- Safe and natural-looking
Disadvantages of Reptichip
- Difficult to spot clean
- Can get too damp
- Expensive compared to other substrates
3 – Paper Towels
Paper towels are a good option to use as a substrate, especially if you’re on a budget. It’s quite versatile since you can lay it at the bottom shredded, torn, or scrunched up.
Advantages of Paper Towels
- Paper towels are cheap and easy to use
- Soiled paper towels are easy to pick and remove
Disadvantages of Paper Towels
- Unsuitable for burrowing
- Not as good as the other substrates
- Can hold too much water
4 – Hemp
Hemp is also a good alternative bedding for corn snakes. Made from plant stem, Hemp appears to be a soft, fibrous substrate.
Advantages of Hemp
- Allows corn snakes to burrow
- Comfortable and won’t irritate your pet’s skin
- Safe when ingested accidentally
- Resistant to mold
Disadvantages of Hemp
- Can be a bit hard to source
Is Pine Bedding Safe for Corn Snakes?
Beddings made from pine materials aren’t recommended for corn snakes. The compound used to make it smell good and the toxic oils it contains can harm your pet.
Unless the oils are removed through kiln-drying, you should avoid using pine as bedding for your corn snake.
Can You Use Newspaper for Corn Snakes Bedding?
Yes, snake owners use newspapers as substrates for corn snakes.
Newspapers are pretty economical and readily available. They’re easy to replace, helping you keep a clean, sterile environment for your corn snake.
Additionally, such bedding lets you monitor your pet’s droppings, since you can easily spot any parasites or blood in their stool.
However, newspaper bedding has some drawbacks. For one, they don’t replicate the natural environment of corn snakes and aren’t good for burrowing.
It doesn’t hold moisture well either, so dampness becomes another issue. To boot, the inks used on this material may not be safe when ingested.
Can You Use Sand for Corn Snakes?
Sand bedding isn’t good for your corn snake.
The grains may cause abrasion to your pet’s scales. When ingested, it can cause impaction and health issues.
Additionally, it doesn’t trap snake waste, so you’ll need to manage it as soon as possible.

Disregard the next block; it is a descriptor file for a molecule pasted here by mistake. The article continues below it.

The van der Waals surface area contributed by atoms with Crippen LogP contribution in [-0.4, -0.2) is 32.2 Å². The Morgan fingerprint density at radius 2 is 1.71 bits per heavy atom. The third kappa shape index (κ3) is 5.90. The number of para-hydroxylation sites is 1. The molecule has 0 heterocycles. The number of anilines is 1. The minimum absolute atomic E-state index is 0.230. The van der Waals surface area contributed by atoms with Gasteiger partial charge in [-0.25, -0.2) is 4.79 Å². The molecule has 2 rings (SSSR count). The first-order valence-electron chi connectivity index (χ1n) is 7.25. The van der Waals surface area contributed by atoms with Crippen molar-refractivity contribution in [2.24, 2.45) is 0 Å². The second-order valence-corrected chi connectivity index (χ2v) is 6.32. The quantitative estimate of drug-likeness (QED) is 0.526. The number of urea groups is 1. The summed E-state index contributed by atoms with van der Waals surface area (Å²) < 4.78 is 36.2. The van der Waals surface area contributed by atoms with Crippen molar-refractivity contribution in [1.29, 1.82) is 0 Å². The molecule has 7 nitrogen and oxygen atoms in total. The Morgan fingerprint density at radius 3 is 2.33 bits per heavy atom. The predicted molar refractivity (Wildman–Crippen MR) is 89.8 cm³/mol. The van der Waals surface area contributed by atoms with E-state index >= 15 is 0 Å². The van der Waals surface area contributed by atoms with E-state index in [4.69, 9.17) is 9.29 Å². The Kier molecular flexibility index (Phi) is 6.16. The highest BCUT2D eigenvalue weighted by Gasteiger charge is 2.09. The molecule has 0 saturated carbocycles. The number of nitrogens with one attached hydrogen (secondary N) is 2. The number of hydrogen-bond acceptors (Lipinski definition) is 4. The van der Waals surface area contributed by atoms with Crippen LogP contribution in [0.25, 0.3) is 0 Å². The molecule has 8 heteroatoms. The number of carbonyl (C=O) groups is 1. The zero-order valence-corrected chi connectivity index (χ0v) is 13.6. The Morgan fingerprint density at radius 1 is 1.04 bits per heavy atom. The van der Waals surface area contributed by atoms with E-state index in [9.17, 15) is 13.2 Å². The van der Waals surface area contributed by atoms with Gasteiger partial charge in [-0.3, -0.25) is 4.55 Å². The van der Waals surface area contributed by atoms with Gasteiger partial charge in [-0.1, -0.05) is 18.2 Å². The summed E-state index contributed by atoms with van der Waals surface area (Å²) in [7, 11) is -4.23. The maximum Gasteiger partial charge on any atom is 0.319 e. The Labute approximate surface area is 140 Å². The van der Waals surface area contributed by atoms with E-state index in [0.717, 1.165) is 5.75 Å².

Can You Use Sawdust for Corn Snakes?
Yes, you can use sawdust as bedding for corn snakes. It’s relatively inexpensive, absorbs moisture well, and is easy to clean.
However, it’s important to note that sawdust isn’t the best substrate for corn snakes. Such bedding may have lots of dust, which can irritate your pet’s respiratory system.
Moreover, this substrate can harbor bacteria and mold when not cleaned regularly.
How Many Substrates Do You Need for Corn Snake?
The amount of substrate you need to put into your corn snake’s vivarium will depend on the size of your pet. Juvenile corn snakes typically need one to two inches.
Adult corn snakes, on the other hand, will need two to three inches to feel comfortable and be able to burrow. If you feel like adding more depth, your pet may also like it.
How Often Should You Change Corn Snake Bedding?
How often you’ll need to change your corn snake bedding depends on the type of material you used. However, remember that changing the bedding completely isn’t necessary every time your pet poops.
Generally, these reptiles will excrete a few days after feeding. Instead of changing the whole bedding, you can scoop the soiled part and replace it with a new one.
You can change your corn snake’s bedding once every two to three months. It should be enough to keep your pet’s environment clean and free from bacteria and dirt build-up.
Aspen is the standard bedding used for corn snakes. However, considering that this substrate won’t amaze every snake keeper, alternatives such as newspaper towels, Lignocel, cypress mulch, Reptichip, etc. are great options, too.
I have a bachelor’s degree in Film/Video/Media Studies, as well as an associates degree in Communications. I began producing videos and musical recordings nearly 15 years ago. I am a guitarist and bassist in Southwest MI and have been in a few different bands since 2009, and in 2012 I began building custom guitars and basses in my home workshop as well. When I’m home, I love spending time with my three pets (a dog, cat, and snake) and gardening in my backyard. I also like photographing wild birds, especially birds of prey.